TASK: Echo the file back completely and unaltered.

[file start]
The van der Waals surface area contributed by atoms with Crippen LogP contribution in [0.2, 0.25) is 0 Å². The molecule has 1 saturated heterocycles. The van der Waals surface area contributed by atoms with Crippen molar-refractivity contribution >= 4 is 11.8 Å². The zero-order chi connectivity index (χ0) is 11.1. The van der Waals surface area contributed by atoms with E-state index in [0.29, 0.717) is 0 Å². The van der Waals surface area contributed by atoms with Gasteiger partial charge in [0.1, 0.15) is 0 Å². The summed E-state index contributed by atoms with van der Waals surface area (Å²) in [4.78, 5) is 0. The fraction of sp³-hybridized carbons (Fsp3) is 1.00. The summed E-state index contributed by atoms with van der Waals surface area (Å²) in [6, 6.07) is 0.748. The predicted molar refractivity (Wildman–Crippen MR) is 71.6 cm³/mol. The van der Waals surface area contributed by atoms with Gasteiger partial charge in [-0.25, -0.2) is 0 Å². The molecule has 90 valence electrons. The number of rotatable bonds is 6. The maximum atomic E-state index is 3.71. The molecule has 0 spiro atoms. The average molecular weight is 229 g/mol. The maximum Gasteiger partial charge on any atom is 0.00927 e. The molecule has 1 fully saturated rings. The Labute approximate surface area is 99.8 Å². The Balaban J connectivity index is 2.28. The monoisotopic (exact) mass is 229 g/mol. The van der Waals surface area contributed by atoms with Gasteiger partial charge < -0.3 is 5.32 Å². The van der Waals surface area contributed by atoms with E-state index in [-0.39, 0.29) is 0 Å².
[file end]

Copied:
The van der Waals surface area contributed by atoms with Crippen LogP contribution in [0.2, 0.25) is 0 Å². The molecule has 1 saturated heterocycles. The van der Waals surface area contributed by atoms with Crippen molar-refractivity contribution >= 4 is 11.8 Å². The zero-order chi connectivity index (χ0) is 11.1. The van der Waals surface area contributed by atoms with E-state index in [0.29, 0.717) is 0 Å². The van der Waals surface area contributed by atoms with Gasteiger partial charge in [0.1, 0.15) is 0 Å². The summed E-state index contributed by atoms with van der Waals surface area (Å²) in [4.78, 5) is 0. The fraction of sp³-hybridized carbons (Fsp3) is 1.00. The summed E-state index contributed by atoms with van der Waals surface area (Å²) in [6, 6.07) is 0.748. The predicted molar refractivity (Wildman–Crippen MR) is 71.6 cm³/mol. The van der Waals surface area contributed by atoms with Gasteiger partial charge in [-0.25, -0.2) is 0 Å². The molecule has 90 valence electrons. The number of rotatable bonds is 6. The maximum atomic E-state index is 3.71. The molecule has 0 spiro atoms. The average molecular weight is 229 g/mol. The maximum Gasteiger partial charge on any atom is 0.00927 e. The molecule has 1 fully saturated rings. The Labute approximate surface area is 99.8 Å². The Balaban J connectivity index is 2.28. The monoisotopic (exact) mass is 229 g/mol. The van der Waals surface area contributed by atoms with Gasteiger partial charge < -0.3 is 5.32 Å². The van der Waals surface area contributed by atoms with E-state index in [-0.39, 0.29) is 0 Å².